FORESTRY England has released video footage and photos of an overflowing Cannop Ponds after their decision to close the site today (Tuesday, December 5) was labelled “scaremongering” by locals.

Cannop Ponds car park and the footpath across the upper dam were closed by Forestry England (FE) following heavy rainfall throughout Monday (December 4).

A Facebook post announcing the closure read: “Due to heavy rainfall in the area during the last 24 hours, water levels in the Cannop Reservoirs have risen. Our civil engineers are monitoring the situation closely.” 

However, some locals suggested FE was exaggerating the situation to back up research it has carried out on the risk of flooding at the ponds. 

One of the reasons FE says it is considering options for the future of Cannop, some of which involve changing the makeup of the ponds themselves, is to improve water attenuation in order to manage the risk of flooding downstream in Parkend and Lydney.

It says action is needed as the current dams would not withstand a 150-year flooding event, the likelihood of which is increasing year-on-year due to climate change.

One person commented on the closure announcement: “Unbelievable - water levels rise in a reservoir after rain!!! Isn't that what they are designed to do.

“Why close a car park and footpath other than to stop the public seeing the dams are safe and doing their job.”

Another said: “For goodness sake, this is scaremongering. You have never put this out before, why now?”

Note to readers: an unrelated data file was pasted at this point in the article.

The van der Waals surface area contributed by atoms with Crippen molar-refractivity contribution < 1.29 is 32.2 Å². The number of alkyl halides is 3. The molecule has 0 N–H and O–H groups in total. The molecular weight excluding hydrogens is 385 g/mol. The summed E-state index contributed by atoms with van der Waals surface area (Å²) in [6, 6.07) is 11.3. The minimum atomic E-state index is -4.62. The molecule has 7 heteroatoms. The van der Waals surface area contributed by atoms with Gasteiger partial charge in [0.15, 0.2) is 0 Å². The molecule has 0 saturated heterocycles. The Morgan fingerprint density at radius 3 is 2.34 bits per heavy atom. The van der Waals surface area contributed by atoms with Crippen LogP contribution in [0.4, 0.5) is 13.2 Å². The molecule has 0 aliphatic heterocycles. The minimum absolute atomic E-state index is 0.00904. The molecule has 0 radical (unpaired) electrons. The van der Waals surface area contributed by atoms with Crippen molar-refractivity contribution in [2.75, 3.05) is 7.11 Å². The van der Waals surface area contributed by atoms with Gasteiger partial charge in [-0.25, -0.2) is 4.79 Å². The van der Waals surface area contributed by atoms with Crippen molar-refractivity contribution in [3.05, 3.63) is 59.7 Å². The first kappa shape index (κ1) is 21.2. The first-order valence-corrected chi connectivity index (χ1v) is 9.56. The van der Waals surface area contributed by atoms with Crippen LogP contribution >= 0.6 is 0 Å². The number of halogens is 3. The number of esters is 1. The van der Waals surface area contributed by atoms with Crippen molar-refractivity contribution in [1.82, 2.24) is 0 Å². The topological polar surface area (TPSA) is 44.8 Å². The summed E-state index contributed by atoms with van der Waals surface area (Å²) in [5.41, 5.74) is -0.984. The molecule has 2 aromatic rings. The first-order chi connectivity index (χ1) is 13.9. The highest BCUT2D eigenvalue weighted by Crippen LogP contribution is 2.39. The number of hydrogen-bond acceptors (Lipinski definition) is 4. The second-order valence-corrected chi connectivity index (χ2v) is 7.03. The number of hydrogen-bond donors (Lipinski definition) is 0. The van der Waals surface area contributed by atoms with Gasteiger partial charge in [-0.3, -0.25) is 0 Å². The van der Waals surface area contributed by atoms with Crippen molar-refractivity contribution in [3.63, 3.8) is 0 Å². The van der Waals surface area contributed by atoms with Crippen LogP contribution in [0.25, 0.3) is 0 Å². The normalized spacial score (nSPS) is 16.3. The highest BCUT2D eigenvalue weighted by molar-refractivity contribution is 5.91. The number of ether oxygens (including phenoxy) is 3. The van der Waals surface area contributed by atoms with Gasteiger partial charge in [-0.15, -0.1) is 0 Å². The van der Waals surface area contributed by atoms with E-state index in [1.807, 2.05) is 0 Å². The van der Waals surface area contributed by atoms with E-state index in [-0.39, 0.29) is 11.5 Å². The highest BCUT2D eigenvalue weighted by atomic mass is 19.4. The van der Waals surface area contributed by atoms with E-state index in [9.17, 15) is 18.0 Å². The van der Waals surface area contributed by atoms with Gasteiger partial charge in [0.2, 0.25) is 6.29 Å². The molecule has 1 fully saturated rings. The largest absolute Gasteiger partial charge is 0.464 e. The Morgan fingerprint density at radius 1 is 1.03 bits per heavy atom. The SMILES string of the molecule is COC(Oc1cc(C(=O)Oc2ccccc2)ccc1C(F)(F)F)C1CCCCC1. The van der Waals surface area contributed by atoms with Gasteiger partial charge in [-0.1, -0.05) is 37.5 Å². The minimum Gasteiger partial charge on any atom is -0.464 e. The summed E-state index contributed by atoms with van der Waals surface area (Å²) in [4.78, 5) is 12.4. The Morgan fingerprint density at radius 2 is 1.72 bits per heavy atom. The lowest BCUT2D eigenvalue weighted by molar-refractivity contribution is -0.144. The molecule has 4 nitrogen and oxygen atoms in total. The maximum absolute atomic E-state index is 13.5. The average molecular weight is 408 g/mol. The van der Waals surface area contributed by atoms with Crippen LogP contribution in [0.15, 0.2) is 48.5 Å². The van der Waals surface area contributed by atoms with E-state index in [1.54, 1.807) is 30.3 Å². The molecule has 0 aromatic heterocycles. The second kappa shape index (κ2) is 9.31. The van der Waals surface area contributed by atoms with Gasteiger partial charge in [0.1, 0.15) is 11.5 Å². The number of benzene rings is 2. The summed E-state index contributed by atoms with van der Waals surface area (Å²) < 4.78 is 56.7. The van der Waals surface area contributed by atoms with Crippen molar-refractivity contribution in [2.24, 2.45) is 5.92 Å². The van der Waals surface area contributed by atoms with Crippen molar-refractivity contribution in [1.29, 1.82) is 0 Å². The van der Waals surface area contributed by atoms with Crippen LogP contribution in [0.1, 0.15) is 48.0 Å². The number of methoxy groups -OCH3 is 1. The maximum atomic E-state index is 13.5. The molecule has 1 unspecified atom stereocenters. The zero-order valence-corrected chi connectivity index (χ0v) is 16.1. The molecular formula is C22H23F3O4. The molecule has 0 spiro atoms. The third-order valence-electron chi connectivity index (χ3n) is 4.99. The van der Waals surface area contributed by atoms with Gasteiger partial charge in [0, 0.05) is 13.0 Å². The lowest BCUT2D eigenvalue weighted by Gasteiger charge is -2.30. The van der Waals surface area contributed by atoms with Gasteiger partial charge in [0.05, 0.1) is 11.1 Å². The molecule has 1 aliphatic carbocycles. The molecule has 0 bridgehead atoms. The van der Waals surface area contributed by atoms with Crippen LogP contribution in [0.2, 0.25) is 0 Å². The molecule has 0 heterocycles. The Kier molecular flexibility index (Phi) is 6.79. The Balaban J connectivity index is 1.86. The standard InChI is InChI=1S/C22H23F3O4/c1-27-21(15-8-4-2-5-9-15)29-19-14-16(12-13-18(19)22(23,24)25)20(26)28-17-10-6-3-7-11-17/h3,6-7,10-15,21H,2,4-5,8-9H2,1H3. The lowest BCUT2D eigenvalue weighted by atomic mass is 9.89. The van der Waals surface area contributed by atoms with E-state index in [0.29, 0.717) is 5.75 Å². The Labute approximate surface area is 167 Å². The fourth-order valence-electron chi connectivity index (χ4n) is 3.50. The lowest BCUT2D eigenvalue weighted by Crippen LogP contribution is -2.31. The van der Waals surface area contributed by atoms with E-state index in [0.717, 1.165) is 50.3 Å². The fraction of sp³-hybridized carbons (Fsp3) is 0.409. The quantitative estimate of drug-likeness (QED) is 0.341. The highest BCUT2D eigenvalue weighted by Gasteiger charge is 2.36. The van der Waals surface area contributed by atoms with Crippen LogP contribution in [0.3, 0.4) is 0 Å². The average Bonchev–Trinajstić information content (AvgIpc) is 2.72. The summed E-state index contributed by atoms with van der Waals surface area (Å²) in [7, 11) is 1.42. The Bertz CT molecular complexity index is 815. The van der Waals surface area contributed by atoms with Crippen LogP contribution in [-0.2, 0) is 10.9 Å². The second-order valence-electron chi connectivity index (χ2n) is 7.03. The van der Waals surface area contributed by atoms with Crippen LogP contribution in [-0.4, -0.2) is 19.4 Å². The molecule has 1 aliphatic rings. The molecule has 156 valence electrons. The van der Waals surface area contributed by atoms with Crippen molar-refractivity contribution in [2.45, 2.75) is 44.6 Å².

Others suggested the period of rainfall was not enough to merit a closure.

Then earlier today, FE posted pictures and video to its Facebook page along with an update, defending its decision to close the site. 

The post read: “Yesterday we took the decision to temporarily close Cannop Ponds due to the rising water levels, particularly in the Upper Pond.

“These images/videos were taken by our team yesterday morning and show how close the water came to overtopping the dam. 

“We believe that this incident was caused by the frozen ground conditions on Saturday, which meant the heavy rainfall was unable to drain into the soil. 

“In addition to this, a large oak tree fell across the entrance to the car park, blocking access. 

“This combination of factors meant that we had to close the site to keep people safe. We do not take the decision to close any of our visitor sites lightly, and we do urge people to stay away from closures. They are in place for your safety.

"Our team checked in on the water levels throughout the night, and were stood down following the 2am check as the water levels had dropped sufficiently.

"With the bad weather forecast later in the week, we are keeping the site closed as a precautionary measure. We will be deploying pumps to both ponds to help manage the water levels should we need them."